Canadians Have Mixed Feelings About Security Measures in Retail: Leger Poll

Canadians Have Mixed Feelings About Security Measures in Retail: Leger Poll

Recently, retail stores in Canada have faced criticism for implementing additional anti-theft measures to deter shoplifting.

But a recent poll by Leger indicates Canadians are most supportive of retailers implementing security cameras (88 per cent), electronic anti-theft alarms (85 per cent), and security guards (78 per cent).

The poll also found that Canadians are least supportive of retailers implementing limits to the number of customers allowed in stores (32 per cent), customers needing to leave bags in a locker/with an employee while shopping (32 per cent) and/or requiring customers to show ID to make a purchase (17 per cent).

Security Signage at Beddington’s (Image: Dustin Fuhs)

The poll also found:

  • 45 per cent of Canadians think retailers are implementing the right amount of security measures to prevent theft, while 27 per cent think they are not implementing enough. Only 10 per cent think retailers are implementing too many security measures;
  • Over half (53 per cent) of Canadians think that where they live, there is about the same amount of shoplifting as other places in Canada. B.C. residents are more likely to think there is more where they live than in other areas.
Ian Large

Ian Large, Executive Vice-President, Consumer Insights for Leger, said people are starting to notice the security cameras.

“Because there’s been this significant increase in awareness of and conversations about shoplifting and security and you see these videos showing up on Facebook or YouTube with people just sort of emptying store shelves, there’s a heightened sensitivity to it,” he said.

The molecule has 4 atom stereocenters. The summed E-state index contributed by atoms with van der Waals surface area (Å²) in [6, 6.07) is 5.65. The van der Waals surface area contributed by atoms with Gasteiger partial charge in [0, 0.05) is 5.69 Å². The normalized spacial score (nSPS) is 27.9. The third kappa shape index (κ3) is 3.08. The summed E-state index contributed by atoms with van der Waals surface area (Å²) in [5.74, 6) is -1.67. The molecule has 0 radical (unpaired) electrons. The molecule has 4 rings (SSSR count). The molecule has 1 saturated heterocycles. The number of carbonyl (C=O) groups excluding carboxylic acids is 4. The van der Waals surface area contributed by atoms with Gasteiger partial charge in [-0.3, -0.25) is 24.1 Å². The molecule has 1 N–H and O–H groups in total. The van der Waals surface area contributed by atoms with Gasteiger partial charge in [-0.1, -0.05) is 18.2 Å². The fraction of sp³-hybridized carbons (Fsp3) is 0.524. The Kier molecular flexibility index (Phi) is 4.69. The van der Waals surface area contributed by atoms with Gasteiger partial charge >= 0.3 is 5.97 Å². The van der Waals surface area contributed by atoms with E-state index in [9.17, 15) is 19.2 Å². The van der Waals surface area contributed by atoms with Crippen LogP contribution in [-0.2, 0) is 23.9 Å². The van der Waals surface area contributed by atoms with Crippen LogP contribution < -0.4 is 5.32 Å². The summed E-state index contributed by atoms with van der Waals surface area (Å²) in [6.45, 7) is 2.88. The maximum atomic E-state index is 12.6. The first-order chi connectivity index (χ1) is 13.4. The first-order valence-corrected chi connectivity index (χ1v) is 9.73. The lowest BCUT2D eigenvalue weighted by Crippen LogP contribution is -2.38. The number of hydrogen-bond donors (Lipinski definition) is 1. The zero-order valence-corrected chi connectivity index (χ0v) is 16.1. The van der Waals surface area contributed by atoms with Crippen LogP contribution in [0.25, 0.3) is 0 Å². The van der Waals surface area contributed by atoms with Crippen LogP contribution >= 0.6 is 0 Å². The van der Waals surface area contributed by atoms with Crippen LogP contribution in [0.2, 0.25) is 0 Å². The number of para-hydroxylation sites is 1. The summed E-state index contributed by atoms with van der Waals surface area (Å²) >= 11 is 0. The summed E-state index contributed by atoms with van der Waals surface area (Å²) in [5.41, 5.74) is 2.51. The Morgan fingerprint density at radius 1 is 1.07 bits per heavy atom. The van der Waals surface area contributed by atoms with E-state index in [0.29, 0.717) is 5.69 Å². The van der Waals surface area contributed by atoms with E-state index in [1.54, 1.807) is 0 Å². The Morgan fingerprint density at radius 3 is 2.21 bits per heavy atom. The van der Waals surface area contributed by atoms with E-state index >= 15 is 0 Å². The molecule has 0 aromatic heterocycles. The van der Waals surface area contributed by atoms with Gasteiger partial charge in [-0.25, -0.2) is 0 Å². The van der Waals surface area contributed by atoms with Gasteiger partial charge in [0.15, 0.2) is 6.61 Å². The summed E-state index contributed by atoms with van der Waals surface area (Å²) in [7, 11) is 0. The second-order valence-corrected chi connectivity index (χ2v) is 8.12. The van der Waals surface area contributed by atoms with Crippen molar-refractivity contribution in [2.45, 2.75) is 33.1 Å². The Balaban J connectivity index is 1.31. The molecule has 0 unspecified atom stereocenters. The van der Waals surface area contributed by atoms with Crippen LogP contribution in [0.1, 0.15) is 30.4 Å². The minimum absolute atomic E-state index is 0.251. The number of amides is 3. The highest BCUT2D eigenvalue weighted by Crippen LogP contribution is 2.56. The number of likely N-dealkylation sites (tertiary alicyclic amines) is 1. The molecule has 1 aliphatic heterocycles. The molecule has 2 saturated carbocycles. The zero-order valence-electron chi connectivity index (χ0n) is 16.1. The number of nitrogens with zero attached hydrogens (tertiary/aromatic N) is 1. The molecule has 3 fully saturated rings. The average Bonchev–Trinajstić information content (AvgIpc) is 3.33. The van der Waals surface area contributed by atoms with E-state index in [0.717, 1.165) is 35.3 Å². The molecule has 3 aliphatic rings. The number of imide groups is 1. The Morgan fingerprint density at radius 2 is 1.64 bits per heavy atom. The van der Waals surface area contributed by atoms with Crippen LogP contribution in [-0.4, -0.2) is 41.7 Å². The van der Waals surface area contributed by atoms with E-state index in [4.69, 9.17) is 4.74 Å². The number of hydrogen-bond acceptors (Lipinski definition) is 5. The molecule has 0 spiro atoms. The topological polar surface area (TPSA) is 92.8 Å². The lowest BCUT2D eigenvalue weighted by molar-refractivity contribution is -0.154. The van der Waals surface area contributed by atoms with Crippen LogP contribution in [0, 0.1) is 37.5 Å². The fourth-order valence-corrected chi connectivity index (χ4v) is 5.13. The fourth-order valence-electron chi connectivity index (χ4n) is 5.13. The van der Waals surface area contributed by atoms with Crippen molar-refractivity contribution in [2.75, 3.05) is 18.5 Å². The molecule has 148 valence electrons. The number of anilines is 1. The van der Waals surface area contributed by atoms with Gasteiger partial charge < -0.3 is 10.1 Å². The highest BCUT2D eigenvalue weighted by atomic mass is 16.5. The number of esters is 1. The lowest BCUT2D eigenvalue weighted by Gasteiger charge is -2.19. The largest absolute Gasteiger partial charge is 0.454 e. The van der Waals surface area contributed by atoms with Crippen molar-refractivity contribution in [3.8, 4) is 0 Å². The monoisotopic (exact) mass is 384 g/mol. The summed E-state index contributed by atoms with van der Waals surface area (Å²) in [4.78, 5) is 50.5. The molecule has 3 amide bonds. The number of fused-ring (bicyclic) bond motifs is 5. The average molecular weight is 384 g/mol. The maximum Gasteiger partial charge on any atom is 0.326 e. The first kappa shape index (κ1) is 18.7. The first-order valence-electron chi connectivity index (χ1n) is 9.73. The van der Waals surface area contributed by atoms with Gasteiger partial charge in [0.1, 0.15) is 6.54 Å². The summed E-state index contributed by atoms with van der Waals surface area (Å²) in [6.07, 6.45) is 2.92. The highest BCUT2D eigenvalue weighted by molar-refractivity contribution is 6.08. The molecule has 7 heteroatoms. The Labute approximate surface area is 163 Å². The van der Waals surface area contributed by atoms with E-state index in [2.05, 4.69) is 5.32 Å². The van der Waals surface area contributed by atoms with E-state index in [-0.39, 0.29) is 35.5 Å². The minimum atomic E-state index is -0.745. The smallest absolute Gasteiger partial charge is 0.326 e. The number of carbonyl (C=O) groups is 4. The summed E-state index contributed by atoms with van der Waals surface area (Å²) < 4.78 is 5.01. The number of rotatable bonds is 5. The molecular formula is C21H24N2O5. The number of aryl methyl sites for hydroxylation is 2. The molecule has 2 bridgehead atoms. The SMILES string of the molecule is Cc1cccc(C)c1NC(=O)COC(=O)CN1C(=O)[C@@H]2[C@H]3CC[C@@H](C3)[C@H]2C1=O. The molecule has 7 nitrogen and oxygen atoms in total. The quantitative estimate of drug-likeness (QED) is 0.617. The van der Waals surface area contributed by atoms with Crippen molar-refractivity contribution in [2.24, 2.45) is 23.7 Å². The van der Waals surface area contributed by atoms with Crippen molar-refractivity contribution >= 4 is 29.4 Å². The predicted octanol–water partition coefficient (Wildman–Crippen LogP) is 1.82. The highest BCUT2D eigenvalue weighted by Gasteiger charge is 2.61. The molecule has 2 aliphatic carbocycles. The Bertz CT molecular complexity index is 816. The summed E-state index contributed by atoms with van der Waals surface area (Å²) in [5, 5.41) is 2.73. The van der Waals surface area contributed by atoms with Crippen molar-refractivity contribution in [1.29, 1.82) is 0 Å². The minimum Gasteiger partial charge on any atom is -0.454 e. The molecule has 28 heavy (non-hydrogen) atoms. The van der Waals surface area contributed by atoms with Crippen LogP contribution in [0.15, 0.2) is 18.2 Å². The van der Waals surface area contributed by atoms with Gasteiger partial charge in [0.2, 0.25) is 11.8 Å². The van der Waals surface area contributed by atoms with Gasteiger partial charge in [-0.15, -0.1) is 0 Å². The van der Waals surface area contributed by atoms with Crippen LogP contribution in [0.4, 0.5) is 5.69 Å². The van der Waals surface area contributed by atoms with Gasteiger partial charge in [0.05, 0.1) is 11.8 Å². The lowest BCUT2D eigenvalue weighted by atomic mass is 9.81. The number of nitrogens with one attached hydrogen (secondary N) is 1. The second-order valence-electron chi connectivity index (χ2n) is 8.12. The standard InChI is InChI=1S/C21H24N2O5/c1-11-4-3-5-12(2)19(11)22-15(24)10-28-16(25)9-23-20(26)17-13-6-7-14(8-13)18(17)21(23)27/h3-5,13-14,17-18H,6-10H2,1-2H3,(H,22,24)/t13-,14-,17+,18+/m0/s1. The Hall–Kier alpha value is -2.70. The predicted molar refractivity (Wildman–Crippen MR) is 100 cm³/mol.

“What I find particularly interesting in this poll is that there is a lot of support for most of these security measures and that’s going to be new.”

Large said inflation and affordability are top of mind for Canadians these days.

“There is a recognition that people stealing from grocery stores raises the prices. Those costs, that shrinkage, gets passed directly onto the consumer on top of the added costs for supply chain issues and the added costs of inflation . . . Most Canadians are saying I’m already paying so much for these things now these ne’er-do-wells who are shoplifting I’m going to have to pay even more to support their bad behaviour. And I’m not willing to do that,” he said.

“Somebody’s got to pay for it. And I don’t think consumers are naive to think that oh that’s just the cost of doing business or my grocery store or Apple store they’ll just absorb it. I think Canadians are smart enough to know that they the consumers bear the costs of those thefts.”

Security Camera and In-Store Video at Winners (Image: Dustin Fuhs)

Some other key findings of the report:

  • Three out of four Canadians have seen security cameras in the stores where they shop, and over a third saw electronic anti-theft alarms and locked display cases (68 per cent). On the other hand, less than one out of five Canadians saw the elimination of self-checkout machines (15 per cent), limits to the number of customers allowed in the store (13 per cent) and requiring customers to scan their ID (10 per cent);
  • Two thirds of Canadians said they would (or do) feel safe working in a retail store, with a significantly higher proportion among Quebec respondents (75 per cent).
Loblaw Carlton Street Security Gates (Image: Dustin Fuhs)
Loblaw Carlton Street Security Gates (Image: Dustin Fuhs)

Large said he was interested in seeing from the survey that in Quebec there is significantly less visibility for these security measures but much higher in Ontario.

“The other thing that really stood out to me is how much lower support was among young people for any of these introductions of these security measures and anti-theft measures, which is ironic because they’re the ones that can least afford it when prices go up,” he said.

“Young people are hyper sensitive about privacy issues and when you’re talking about security cameras and mirrors in stores, employees checking receipts, those are privacy issues for young people. That’s something that strikes a chord with them or raises red flags with them.

“But the other part of it is there’s probably less understanding of the connection between theft and increased prices.”